an RF reader for reading identification information from an RFID device associated with a container;
(ii) at least one container configured to be filled with a stack of sheet objects by the packaging device;
(iii) a reusable RFID device disposable in the container;
(iv) at least one non-reusable closure member for providing a one-time seal to confine the stack of sheet objects and the RFID device;
(v) first processing means having a first database for storing identification information read from the RFID device in association with said first value data; and
(vi) an unpacking device for removing sheet objects from the container and determining second value data relating to sheet objects removed from the container.
15. A system according to claim 14, wherein the unpacking device comprises RF means for reading the identification information stored on the RFID device.
16. A system according to claim 15, comprising second processing means having a second database for storing the identification information read from the RFID device in association with the second value data determined by the unpacking device.
17. A system according to claim 16, comprising display means for displaying information stored in the second database to a user.
18. A system according to claim 16, wherein said second processing means is operable to send, across a network, a request signal to said first processing means, said request signal relating to the identification information read from the RFID device.
19. A system according to claim 18, wherein the first processing means is operable to transmit data stored in the first database in association with the identification information, across a network, to the second processing means in response to receiving said request signal.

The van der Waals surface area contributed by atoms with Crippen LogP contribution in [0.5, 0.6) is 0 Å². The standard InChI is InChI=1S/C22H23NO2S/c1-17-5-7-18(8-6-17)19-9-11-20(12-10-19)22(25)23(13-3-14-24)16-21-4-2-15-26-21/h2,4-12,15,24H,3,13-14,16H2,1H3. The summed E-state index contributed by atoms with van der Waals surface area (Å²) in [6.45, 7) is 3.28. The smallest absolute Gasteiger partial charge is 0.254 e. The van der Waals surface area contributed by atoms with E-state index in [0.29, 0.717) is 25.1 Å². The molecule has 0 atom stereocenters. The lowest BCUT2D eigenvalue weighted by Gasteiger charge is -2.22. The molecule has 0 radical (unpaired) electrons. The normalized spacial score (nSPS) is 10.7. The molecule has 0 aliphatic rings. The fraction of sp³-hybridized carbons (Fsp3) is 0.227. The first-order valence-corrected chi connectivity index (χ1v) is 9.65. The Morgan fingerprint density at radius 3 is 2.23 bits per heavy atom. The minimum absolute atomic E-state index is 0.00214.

20. A system according to claim 19, wherein the second processing means is operable to store data received from the first processing means in the second database in association with the identification information read from the RFID device.
21. A method of transporting sheet objects that have an attributable monetary value, the method comprising:
determining first value data relating to a stack of sheet objects packaged in a container;
reading identification information from a reusable RFID device associated with the container;
storing said identification information in a first database in association with said first value data;
sealing the RFID device inside the container with a non-reusable permanent closure member to provide a one-time seal to securely confine the RFID and the sheet objects until a new opening is broken into the container;
sensing the RFID device within a predetermined locality;
reading the identification information stored on the RFID device;
storing tracking information on the first database in association with the identification information;
unpacking the stack of sheet objects from the container;
determining second value data relating to the stack of sheet objects;
reading the identification information from the RFID device;
retrieving first value data associated with the identification information read from the RFID device from the first database; and
storing said first value data and said second value data in a second database in association with the identification information read from the RFID device.
22. A method according to claim 21, comprising:
comparing said first value data with said second value data; and
triggering an alarm in the event that the first value data is not reconciled with the second value data.